“The result of this elaborate structure was that the Salinas name did not appear anywhere on Trocca’s incorporation papers. The Trocca, Ltd. accounts were established in London and Switzerland…
“To accommodate Mr. Salinas’ desire to conceal the fact that he was moving money out of Mexico, Ms. Elliott introduced Mr. Salinas’ then-fiancee Paulina Castanon as Patricia Rios to a service officer at the Mexico City branch of Citibank. Operating under that alias, Ms. Castanon would deliver cashiers checks to the branch where they would be converted into dollars and wired into a concentration account in New York. The concentration account is a business account established by Citibank to hold funds from various destinations prior to depositing them into the proper accounts. Transferring funds through this account enables a client’s name and account number to be removed from the transaction, thereby clouding the audit trail. From there, the money would be transferred to the Trocca, Ltd. accounts in London and Switzerland…
“Between October 1992 and October 1994, more than $67 million was moved from Mexico to New York and then on to London and Switzerland by way of this system…Yet no one questioned Mr. Salinas about the origin of these funds. Far from inquiring about the sources of the funds, Ms. Elliott wrote to her colleagues in June 1993 that the Salinas account ‘is turning into an exciting, profitable one for us all. Many thanks for making me look good.’ ’’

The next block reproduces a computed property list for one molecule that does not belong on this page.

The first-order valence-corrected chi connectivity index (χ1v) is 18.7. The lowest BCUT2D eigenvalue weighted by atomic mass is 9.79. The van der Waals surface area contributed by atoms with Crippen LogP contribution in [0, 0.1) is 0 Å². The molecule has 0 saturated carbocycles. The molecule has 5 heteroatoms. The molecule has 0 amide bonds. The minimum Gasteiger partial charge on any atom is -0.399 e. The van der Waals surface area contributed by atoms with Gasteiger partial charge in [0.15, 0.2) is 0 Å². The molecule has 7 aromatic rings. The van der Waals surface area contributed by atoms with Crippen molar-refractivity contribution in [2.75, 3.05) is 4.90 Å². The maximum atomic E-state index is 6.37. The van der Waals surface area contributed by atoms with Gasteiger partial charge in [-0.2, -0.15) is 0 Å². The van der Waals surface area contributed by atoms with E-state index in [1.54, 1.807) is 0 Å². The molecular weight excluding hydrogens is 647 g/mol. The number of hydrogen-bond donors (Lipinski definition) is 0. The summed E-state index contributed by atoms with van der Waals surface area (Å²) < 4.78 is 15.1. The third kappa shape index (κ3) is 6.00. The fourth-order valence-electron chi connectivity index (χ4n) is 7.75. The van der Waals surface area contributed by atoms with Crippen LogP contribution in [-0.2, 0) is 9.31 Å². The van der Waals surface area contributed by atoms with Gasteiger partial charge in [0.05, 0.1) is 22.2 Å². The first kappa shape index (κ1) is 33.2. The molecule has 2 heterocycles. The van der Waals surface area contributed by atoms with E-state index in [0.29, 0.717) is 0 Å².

Roach further expounded on how the Relationship Manager’s need to “please the client” trumped their responsibilities under the law, stating that “After Mr. Salinas was arrested, Hubertus Rukavina, the head of Citibank Private Bank at the time, suggested that the Salinas accounts in London be transferred back to Switzerland because they would be afforded more secrecy there.”
Amy Elliott, according to Roach, even advised Mrs. Salinas “that it might be wise to move the Trocca, Ltd. account out of Citibank because it might be more difficult for Mexican authorities to obtain account information from a non-U.S. bank.”
At one point during the hearing, Senator Levin questioned Amy Elliott on the transcript of a phone conversation she had with a colleague:
Senator Levin: “On another matter, the day after Mr. Salinas was arrested, you said the following: ‘Everybody was on board on this.’ Later, in the same conversation, you said, ‘I mean, this goes in the very, very top of the corporation this was known, Okay? On the very top.’ Then you said, ‘We are little pawns in this whole thing, Okay?’ Who were you referring to when you said ‘this goes in the very top of the corporation this was known’? Who are you referring to at the very top of the corporation”?
Amy Elliott: “Bill Rhodes…I am sitting four or five down from the chairman, and Bill Rhodes was and is the vice chairman of the bank. To me, that’s pretty top.”
Citigroup, the parent of Citibank, went on to become the poster child of taxpayer bailouts and hidden, off-balance-sheet debt that rendered the institution insolvent in 2008 and a ward of the taxpayer with $2 trillion in low-cost loans, $45 billion in equity infusions, and over $300 billion in asset guarantees to prop up the bank.
The mountains of hubris at Citibank and Citigroup leading up to its collapse in 2008 suggest that, just possibly, its Relationship Managers at the New York Fed might have been wearing blinders.
Relationship Managers might be appropriate positions for exclusive hotels – a super concierge service scurrying about to please high net worth guests. But on Wall Street and in private banking, it’s a job function that should have died with the release of the findings of the 1999 Senate’s Permanent Subcommittee on Investigations. The fact that the job function has now oozed its way into a major Wall Street regulator is serious cause for alarm.